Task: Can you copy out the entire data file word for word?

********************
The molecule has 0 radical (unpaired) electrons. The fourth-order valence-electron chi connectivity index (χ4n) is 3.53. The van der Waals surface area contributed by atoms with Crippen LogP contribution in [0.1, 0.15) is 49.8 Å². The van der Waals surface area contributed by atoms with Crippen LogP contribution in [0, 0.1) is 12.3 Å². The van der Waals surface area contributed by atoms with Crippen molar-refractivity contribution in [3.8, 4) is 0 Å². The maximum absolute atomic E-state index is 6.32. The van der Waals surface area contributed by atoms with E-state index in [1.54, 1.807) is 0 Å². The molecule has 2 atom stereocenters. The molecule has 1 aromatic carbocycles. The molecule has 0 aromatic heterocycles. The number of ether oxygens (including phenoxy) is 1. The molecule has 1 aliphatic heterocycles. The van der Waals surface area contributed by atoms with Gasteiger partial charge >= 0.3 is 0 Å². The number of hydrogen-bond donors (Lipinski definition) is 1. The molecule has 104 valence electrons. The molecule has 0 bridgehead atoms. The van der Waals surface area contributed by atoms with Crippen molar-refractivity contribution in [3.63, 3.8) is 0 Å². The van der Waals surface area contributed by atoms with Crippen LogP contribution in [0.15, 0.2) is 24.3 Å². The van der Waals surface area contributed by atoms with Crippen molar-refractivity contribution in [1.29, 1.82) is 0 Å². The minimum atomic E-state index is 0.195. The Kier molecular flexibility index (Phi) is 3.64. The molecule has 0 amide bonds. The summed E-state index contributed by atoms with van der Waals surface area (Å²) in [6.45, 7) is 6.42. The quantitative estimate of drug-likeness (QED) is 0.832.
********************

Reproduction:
The molecule has 0 radical (unpaired) electrons. The fourth-order valence-electron chi connectivity index (χ4n) is 3.53. The van der Waals surface area contributed by atoms with Crippen LogP contribution in [0.1, 0.15) is 49.8 Å². The van der Waals surface area contributed by atoms with Crippen LogP contribution in [0, 0.1) is 12.3 Å². The van der Waals surface area contributed by atoms with Crippen molar-refractivity contribution in [3.8, 4) is 0 Å². The maximum absolute atomic E-state index is 6.32. The van der Waals surface area contributed by atoms with E-state index in [1.54, 1.807) is 0 Å². The molecule has 2 atom stereocenters. The molecule has 1 aromatic carbocycles. The molecule has 0 aromatic heterocycles. The number of ether oxygens (including phenoxy) is 1. The molecule has 1 aliphatic heterocycles. The van der Waals surface area contributed by atoms with Gasteiger partial charge >= 0.3 is 0 Å². The number of hydrogen-bond donors (Lipinski definition) is 1. The molecule has 104 valence electrons. The molecule has 0 bridgehead atoms. The van der Waals surface area contributed by atoms with Crippen molar-refractivity contribution in [3.63, 3.8) is 0 Å². The van der Waals surface area contributed by atoms with Crippen LogP contribution in [0.15, 0.2) is 24.3 Å². The van der Waals surface area contributed by atoms with Crippen molar-refractivity contribution in [1.29, 1.82) is 0 Å². The minimum atomic E-state index is 0.195. The Kier molecular flexibility index (Phi) is 3.64. The molecule has 0 amide bonds. The summed E-state index contributed by atoms with van der Waals surface area (Å²) in [6.45, 7) is 6.42. The quantitative estimate of drug-likeness (QED) is 0.832.